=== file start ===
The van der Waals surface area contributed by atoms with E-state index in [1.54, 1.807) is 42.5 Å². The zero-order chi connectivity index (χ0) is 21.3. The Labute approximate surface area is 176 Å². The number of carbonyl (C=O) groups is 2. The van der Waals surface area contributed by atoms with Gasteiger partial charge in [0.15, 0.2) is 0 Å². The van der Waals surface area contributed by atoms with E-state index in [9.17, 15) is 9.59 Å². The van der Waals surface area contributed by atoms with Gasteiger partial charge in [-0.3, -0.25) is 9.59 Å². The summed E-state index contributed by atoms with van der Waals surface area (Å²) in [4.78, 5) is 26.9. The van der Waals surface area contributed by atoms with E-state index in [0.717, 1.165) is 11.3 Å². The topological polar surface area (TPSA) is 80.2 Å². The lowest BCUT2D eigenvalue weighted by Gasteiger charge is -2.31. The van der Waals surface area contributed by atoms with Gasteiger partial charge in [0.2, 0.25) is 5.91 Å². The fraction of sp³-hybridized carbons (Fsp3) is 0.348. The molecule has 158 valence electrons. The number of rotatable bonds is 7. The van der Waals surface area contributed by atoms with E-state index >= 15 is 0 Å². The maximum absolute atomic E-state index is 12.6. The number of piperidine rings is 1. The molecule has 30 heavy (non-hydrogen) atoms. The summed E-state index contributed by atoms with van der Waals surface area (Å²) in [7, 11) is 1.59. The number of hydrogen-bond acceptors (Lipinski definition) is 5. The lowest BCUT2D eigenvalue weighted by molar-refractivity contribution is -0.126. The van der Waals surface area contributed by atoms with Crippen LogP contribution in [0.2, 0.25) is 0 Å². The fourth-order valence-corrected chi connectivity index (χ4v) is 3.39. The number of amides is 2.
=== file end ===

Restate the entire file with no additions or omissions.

The van der Waals surface area contributed by atoms with E-state index in [1.54, 1.807) is 42.5 Å². The zero-order chi connectivity index (χ0) is 21.3. The Labute approximate surface area is 176 Å². The number of carbonyl (C=O) groups is 2. The van der Waals surface area contributed by atoms with Gasteiger partial charge in [0.15, 0.2) is 0 Å². The van der Waals surface area contributed by atoms with E-state index in [9.17, 15) is 9.59 Å². The van der Waals surface area contributed by atoms with Gasteiger partial charge in [-0.3, -0.25) is 9.59 Å². The summed E-state index contributed by atoms with van der Waals surface area (Å²) in [4.78, 5) is 26.9. The van der Waals surface area contributed by atoms with E-state index in [0.717, 1.165) is 11.3 Å². The topological polar surface area (TPSA) is 80.2 Å². The lowest BCUT2D eigenvalue weighted by Gasteiger charge is -2.31. The van der Waals surface area contributed by atoms with Gasteiger partial charge in [0.2, 0.25) is 5.91 Å². The fraction of sp³-hybridized carbons (Fsp3) is 0.348. The molecule has 158 valence electrons. The number of rotatable bonds is 7. The van der Waals surface area contributed by atoms with E-state index >= 15 is 0 Å². The maximum absolute atomic E-state index is 12.6. The number of piperidine rings is 1. The molecule has 30 heavy (non-hydrogen) atoms. The summed E-state index contributed by atoms with van der Waals surface area (Å²) in [7, 11) is 1.59. The number of hydrogen-bond acceptors (Lipinski definition) is 5. The lowest BCUT2D eigenvalue weighted by molar-refractivity contribution is -0.126. The van der Waals surface area contributed by atoms with Crippen LogP contribution in [0.2, 0.25) is 0 Å². The fourth-order valence-corrected chi connectivity index (χ4v) is 3.39. The number of amides is 2.